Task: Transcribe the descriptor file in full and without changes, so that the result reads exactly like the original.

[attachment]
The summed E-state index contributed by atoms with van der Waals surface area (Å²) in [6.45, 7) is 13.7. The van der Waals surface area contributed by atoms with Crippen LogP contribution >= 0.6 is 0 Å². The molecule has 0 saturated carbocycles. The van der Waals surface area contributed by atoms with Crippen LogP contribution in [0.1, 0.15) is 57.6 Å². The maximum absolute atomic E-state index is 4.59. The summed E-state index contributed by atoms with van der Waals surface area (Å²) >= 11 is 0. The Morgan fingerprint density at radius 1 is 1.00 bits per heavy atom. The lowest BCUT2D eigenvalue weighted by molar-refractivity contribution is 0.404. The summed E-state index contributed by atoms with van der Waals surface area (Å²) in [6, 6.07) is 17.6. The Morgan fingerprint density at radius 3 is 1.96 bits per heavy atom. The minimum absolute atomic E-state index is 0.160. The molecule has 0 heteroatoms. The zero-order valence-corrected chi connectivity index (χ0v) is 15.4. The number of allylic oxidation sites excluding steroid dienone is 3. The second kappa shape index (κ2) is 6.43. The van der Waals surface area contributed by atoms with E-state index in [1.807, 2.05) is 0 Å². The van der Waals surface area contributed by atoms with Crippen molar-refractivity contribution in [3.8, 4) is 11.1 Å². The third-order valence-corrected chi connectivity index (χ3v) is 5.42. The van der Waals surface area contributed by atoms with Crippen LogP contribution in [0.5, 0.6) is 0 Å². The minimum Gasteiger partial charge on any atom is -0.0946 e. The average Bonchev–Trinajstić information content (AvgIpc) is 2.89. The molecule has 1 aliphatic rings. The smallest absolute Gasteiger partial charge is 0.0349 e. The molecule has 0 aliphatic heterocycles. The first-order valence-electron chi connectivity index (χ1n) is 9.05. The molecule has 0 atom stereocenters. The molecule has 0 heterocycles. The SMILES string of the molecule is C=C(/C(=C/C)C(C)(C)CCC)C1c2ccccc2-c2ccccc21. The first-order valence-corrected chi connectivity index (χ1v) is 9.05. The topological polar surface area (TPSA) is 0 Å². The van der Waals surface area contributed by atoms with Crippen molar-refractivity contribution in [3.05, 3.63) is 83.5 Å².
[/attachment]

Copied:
The summed E-state index contributed by atoms with van der Waals surface area (Å²) in [6.45, 7) is 13.7. The van der Waals surface area contributed by atoms with Crippen LogP contribution >= 0.6 is 0 Å². The molecule has 0 saturated carbocycles. The van der Waals surface area contributed by atoms with Crippen LogP contribution in [0.1, 0.15) is 57.6 Å². The maximum absolute atomic E-state index is 4.59. The summed E-state index contributed by atoms with van der Waals surface area (Å²) >= 11 is 0. The Morgan fingerprint density at radius 1 is 1.00 bits per heavy atom. The lowest BCUT2D eigenvalue weighted by molar-refractivity contribution is 0.404. The summed E-state index contributed by atoms with van der Waals surface area (Å²) in [6, 6.07) is 17.6. The Morgan fingerprint density at radius 3 is 1.96 bits per heavy atom. The minimum absolute atomic E-state index is 0.160. The molecule has 0 heteroatoms. The zero-order valence-corrected chi connectivity index (χ0v) is 15.4. The number of allylic oxidation sites excluding steroid dienone is 3. The second kappa shape index (κ2) is 6.43. The van der Waals surface area contributed by atoms with E-state index in [1.807, 2.05) is 0 Å². The van der Waals surface area contributed by atoms with Crippen molar-refractivity contribution in [3.8, 4) is 11.1 Å². The third-order valence-corrected chi connectivity index (χ3v) is 5.42. The van der Waals surface area contributed by atoms with Crippen LogP contribution in [0.5, 0.6) is 0 Å². The minimum Gasteiger partial charge on any atom is -0.0946 e. The average Bonchev–Trinajstić information content (AvgIpc) is 2.89. The molecule has 1 aliphatic rings. The smallest absolute Gasteiger partial charge is 0.0349 e. The molecule has 0 aliphatic heterocycles. The first-order valence-electron chi connectivity index (χ1n) is 9.05. The molecule has 0 atom stereocenters. The molecule has 0 heterocycles. The SMILES string of the molecule is C=C(/C(=C/C)C(C)(C)CCC)C1c2ccccc2-c2ccccc21. The first-order valence-corrected chi connectivity index (χ1v) is 9.05. The topological polar surface area (TPSA) is 0 Å². The van der Waals surface area contributed by atoms with Crippen molar-refractivity contribution in [3.05, 3.63) is 83.5 Å².